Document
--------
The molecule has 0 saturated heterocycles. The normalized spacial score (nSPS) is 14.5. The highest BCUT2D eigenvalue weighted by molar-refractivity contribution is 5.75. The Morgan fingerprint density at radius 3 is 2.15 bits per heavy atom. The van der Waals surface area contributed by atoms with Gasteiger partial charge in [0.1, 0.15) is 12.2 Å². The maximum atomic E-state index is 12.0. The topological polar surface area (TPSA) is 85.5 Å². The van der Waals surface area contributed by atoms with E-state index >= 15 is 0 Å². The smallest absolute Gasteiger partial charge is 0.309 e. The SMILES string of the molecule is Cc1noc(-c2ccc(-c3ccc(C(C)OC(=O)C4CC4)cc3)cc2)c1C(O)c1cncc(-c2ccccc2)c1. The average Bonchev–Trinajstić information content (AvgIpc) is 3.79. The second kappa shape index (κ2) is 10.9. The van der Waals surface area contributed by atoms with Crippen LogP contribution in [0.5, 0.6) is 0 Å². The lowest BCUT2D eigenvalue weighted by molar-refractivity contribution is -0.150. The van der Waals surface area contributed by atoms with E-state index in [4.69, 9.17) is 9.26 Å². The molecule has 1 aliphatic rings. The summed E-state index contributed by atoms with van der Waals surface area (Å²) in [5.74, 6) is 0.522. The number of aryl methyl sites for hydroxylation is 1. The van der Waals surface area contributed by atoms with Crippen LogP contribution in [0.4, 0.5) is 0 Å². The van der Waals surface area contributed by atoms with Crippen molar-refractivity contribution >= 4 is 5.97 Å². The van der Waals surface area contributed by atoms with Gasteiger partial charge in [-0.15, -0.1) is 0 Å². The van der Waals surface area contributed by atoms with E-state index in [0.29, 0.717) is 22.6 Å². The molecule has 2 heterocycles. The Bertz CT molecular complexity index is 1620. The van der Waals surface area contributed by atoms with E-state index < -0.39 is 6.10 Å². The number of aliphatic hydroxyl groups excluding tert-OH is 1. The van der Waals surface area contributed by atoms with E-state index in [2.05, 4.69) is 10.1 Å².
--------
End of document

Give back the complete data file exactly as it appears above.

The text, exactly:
The molecule has 0 saturated heterocycles. The normalized spacial score (nSPS) is 14.5. The highest BCUT2D eigenvalue weighted by molar-refractivity contribution is 5.75. The Morgan fingerprint density at radius 3 is 2.15 bits per heavy atom. The van der Waals surface area contributed by atoms with Gasteiger partial charge in [0.1, 0.15) is 12.2 Å². The maximum atomic E-state index is 12.0. The topological polar surface area (TPSA) is 85.5 Å². The van der Waals surface area contributed by atoms with E-state index >= 15 is 0 Å². The smallest absolute Gasteiger partial charge is 0.309 e. The SMILES string of the molecule is Cc1noc(-c2ccc(-c3ccc(C(C)OC(=O)C4CC4)cc3)cc2)c1C(O)c1cncc(-c2ccccc2)c1. The average Bonchev–Trinajstić information content (AvgIpc) is 3.79. The second kappa shape index (κ2) is 10.9. The van der Waals surface area contributed by atoms with Crippen LogP contribution in [0.5, 0.6) is 0 Å². The lowest BCUT2D eigenvalue weighted by molar-refractivity contribution is -0.150. The van der Waals surface area contributed by atoms with E-state index in [4.69, 9.17) is 9.26 Å². The molecule has 1 aliphatic rings. The summed E-state index contributed by atoms with van der Waals surface area (Å²) in [5.74, 6) is 0.522. The number of aryl methyl sites for hydroxylation is 1. The van der Waals surface area contributed by atoms with Crippen LogP contribution in [0.4, 0.5) is 0 Å². The van der Waals surface area contributed by atoms with Crippen molar-refractivity contribution >= 4 is 5.97 Å². The van der Waals surface area contributed by atoms with Gasteiger partial charge in [-0.15, -0.1) is 0 Å². The van der Waals surface area contributed by atoms with E-state index in [0.29, 0.717) is 22.6 Å². The molecule has 2 heterocycles. The Bertz CT molecular complexity index is 1620. The van der Waals surface area contributed by atoms with E-state index < -0.39 is 6.10 Å². The number of aliphatic hydroxyl groups excluding tert-OH is 1. The van der Waals surface area contributed by atoms with E-state index in [2.05, 4.69) is 10.1 Å².